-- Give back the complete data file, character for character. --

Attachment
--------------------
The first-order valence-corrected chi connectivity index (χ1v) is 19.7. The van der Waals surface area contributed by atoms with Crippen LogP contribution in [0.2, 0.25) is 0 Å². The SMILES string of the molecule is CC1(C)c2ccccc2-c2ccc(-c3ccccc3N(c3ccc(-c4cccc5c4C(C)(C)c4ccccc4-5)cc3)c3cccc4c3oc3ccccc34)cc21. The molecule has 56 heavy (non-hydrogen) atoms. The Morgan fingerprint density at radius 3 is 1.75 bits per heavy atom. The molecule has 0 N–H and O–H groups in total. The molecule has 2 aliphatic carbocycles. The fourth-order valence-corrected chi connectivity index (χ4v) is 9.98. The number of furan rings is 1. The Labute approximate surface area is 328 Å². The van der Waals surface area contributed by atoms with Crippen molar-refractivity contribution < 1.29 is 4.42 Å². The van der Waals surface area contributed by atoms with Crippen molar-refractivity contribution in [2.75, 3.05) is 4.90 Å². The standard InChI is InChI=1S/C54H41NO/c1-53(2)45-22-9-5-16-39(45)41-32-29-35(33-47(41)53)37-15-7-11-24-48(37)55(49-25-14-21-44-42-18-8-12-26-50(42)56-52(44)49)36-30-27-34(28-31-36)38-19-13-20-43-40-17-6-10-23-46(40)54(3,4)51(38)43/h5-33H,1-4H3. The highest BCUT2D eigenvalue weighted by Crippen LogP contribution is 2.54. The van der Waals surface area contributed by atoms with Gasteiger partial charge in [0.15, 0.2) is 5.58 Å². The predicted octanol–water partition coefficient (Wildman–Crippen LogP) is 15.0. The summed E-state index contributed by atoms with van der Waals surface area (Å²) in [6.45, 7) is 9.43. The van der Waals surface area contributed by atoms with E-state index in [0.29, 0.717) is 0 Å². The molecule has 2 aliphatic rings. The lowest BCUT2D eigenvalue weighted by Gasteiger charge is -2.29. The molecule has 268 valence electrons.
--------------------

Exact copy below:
The first-order valence-corrected chi connectivity index (χ1v) is 19.7. The van der Waals surface area contributed by atoms with Crippen LogP contribution in [0.2, 0.25) is 0 Å². The SMILES string of the molecule is CC1(C)c2ccccc2-c2ccc(-c3ccccc3N(c3ccc(-c4cccc5c4C(C)(C)c4ccccc4-5)cc3)c3cccc4c3oc3ccccc34)cc21. The molecule has 56 heavy (non-hydrogen) atoms. The Morgan fingerprint density at radius 3 is 1.75 bits per heavy atom. The molecule has 0 N–H and O–H groups in total. The molecule has 2 aliphatic carbocycles. The fourth-order valence-corrected chi connectivity index (χ4v) is 9.98. The number of furan rings is 1. The Labute approximate surface area is 328 Å². The van der Waals surface area contributed by atoms with Crippen molar-refractivity contribution < 1.29 is 4.42 Å². The van der Waals surface area contributed by atoms with Crippen molar-refractivity contribution in [2.75, 3.05) is 4.90 Å². The standard InChI is InChI=1S/C54H41NO/c1-53(2)45-22-9-5-16-39(45)41-32-29-35(33-47(41)53)37-15-7-11-24-48(37)55(49-25-14-21-44-42-18-8-12-26-50(42)56-52(44)49)36-30-27-34(28-31-36)38-19-13-20-43-40-17-6-10-23-46(40)54(3,4)51(38)43/h5-33H,1-4H3. The highest BCUT2D eigenvalue weighted by Crippen LogP contribution is 2.54. The van der Waals surface area contributed by atoms with Gasteiger partial charge in [0.15, 0.2) is 5.58 Å². The predicted octanol–water partition coefficient (Wildman–Crippen LogP) is 15.0. The summed E-state index contributed by atoms with van der Waals surface area (Å²) in [6.45, 7) is 9.43. The van der Waals surface area contributed by atoms with E-state index in [0.29, 0.717) is 0 Å². The molecule has 2 aliphatic rings. The lowest BCUT2D eigenvalue weighted by Gasteiger charge is -2.29. The molecule has 268 valence electrons.